EU Member States agree to share information on corporate tax deals and more
Weekly roundup: EU Member States agree to share information on corporate tax deals, Bristol-Myers settles China probe, owners of Nigerian offshore rigs identified and more
- The EU Council reached a political agreement on new transparency rules aimed at preventing corporate tax avoidance, including practices of companies shifting of profits to another country for tax reasons. From 1 January 2017, Member states will have to share information on such tax arrangements.
- Pharmaceutical giant Bristol-Myers Squibb reached a $14mn settlement over alleged violations of the FCPA in China. Another investigation on the company’s conduct in Germany is still ongoing.
- In one of the biggest corruption cases in the history of Iran, state prosecutors are seeking the death sentence for the businessmen investigated for an alleged $2.7bn embezzlement from the National Iranian Oil Company. The fraud came to light after the illicit funds appeared in Turkey in 2013.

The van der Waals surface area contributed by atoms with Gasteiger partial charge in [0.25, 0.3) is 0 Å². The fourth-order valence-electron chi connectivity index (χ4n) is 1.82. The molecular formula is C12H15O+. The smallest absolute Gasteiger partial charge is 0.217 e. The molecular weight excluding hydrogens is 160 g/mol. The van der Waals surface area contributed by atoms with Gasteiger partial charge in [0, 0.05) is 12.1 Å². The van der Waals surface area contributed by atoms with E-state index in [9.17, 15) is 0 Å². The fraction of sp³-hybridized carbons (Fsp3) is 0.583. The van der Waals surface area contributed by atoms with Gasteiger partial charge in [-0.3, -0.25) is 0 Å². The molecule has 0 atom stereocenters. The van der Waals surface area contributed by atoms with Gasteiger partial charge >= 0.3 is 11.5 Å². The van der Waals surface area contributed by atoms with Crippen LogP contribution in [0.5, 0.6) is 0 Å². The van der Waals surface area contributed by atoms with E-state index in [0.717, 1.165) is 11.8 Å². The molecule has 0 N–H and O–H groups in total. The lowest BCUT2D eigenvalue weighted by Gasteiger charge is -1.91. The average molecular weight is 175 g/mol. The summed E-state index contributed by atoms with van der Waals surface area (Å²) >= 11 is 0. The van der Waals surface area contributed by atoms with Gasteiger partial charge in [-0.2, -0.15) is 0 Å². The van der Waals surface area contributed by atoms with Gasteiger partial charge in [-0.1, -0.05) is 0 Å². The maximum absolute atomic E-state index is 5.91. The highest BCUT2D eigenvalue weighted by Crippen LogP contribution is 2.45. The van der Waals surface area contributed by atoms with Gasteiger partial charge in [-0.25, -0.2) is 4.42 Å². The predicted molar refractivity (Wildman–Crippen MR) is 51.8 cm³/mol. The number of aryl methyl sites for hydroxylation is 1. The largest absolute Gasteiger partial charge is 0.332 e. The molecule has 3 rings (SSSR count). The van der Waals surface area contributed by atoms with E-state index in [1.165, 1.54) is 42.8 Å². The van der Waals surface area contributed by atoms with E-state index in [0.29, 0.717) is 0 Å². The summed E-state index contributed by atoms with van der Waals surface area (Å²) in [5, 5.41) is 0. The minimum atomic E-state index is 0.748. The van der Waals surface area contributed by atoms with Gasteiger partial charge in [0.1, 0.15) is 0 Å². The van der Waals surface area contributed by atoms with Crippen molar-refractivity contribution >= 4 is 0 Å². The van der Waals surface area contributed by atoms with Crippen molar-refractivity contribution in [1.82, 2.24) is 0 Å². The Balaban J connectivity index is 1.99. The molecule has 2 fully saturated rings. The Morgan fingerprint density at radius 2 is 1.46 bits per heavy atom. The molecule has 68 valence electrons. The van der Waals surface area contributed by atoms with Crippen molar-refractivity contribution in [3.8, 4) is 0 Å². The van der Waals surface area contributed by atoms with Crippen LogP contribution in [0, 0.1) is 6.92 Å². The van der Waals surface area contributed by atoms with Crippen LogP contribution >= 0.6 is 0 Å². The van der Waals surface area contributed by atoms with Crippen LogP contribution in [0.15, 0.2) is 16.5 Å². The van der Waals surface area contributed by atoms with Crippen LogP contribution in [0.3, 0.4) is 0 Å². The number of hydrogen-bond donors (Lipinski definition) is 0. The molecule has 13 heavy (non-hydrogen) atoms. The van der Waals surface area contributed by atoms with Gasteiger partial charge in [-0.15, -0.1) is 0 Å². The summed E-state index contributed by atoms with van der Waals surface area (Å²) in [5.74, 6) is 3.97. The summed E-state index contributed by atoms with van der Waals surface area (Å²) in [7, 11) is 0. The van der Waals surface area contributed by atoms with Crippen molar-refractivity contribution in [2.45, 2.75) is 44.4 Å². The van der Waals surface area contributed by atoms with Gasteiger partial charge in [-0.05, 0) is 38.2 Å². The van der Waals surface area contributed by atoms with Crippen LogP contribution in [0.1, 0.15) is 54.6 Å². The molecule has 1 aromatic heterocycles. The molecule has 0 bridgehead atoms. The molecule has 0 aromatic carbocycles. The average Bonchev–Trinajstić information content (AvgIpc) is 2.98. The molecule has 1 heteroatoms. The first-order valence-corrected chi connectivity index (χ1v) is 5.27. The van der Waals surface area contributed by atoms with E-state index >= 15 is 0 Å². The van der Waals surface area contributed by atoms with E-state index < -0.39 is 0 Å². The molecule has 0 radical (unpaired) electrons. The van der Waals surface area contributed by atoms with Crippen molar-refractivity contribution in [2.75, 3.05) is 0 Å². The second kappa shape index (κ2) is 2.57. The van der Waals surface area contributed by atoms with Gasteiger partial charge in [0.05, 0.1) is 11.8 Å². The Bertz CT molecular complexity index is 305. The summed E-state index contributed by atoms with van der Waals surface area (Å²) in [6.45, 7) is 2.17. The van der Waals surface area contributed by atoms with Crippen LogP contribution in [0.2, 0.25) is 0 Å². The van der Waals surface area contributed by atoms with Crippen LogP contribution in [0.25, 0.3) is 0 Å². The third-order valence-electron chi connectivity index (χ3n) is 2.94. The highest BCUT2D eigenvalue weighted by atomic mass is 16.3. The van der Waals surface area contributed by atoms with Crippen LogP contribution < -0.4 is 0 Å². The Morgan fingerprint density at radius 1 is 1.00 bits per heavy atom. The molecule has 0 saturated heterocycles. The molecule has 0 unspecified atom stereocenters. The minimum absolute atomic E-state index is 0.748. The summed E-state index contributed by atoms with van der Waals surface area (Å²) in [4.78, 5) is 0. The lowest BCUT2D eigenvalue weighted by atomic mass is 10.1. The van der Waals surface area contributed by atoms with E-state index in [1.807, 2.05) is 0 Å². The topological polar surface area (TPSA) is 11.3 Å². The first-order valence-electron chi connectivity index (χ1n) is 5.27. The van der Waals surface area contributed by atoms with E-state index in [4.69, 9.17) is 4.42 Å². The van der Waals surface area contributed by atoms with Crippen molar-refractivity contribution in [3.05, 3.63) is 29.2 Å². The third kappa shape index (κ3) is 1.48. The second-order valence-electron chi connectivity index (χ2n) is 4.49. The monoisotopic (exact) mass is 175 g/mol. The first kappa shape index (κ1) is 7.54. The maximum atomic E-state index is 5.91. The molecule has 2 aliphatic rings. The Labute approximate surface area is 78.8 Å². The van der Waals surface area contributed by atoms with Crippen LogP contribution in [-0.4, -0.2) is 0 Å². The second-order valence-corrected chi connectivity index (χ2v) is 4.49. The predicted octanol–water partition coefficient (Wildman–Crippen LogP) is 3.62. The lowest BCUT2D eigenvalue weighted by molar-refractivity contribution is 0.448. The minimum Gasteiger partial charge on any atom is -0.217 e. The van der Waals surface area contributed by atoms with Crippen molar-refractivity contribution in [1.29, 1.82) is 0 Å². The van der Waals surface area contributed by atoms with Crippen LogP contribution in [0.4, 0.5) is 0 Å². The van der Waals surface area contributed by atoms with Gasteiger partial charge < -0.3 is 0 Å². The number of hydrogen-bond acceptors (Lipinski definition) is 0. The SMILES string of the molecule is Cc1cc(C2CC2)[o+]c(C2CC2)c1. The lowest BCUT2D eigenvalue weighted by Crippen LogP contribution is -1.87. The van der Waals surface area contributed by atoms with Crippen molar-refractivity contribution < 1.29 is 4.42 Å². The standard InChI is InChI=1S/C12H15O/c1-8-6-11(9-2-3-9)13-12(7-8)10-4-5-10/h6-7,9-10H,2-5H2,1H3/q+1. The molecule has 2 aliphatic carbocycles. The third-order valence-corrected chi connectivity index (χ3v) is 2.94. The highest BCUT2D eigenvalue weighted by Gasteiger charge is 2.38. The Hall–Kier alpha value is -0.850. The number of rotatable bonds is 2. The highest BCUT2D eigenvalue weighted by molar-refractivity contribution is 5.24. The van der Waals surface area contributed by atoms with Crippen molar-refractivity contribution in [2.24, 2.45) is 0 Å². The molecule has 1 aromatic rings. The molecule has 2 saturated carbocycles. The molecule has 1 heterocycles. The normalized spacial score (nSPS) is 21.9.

- Romania considers legalising certain forms of bribery in order to stop the exodus of medical doctors leaving for better opportunities in other EU states.
And finally, the African Network of Centers for Investigative Reporting completed a research project on the ultimate owners of oil rigs in Nigeria. Double Offshore showcases how well-known oil companies use vehicles registered in maritime tax havens to undertake offshore oil drilling in the Gulf of Guinea.
New sources: 121
Source of the week: The Income Tax Appellate Tribunal (ITAT) is a tax litigation institution in India that was created to help resolve disputes between taxpayers and the tax admin administration. Decisions of the tribunal can be searched online.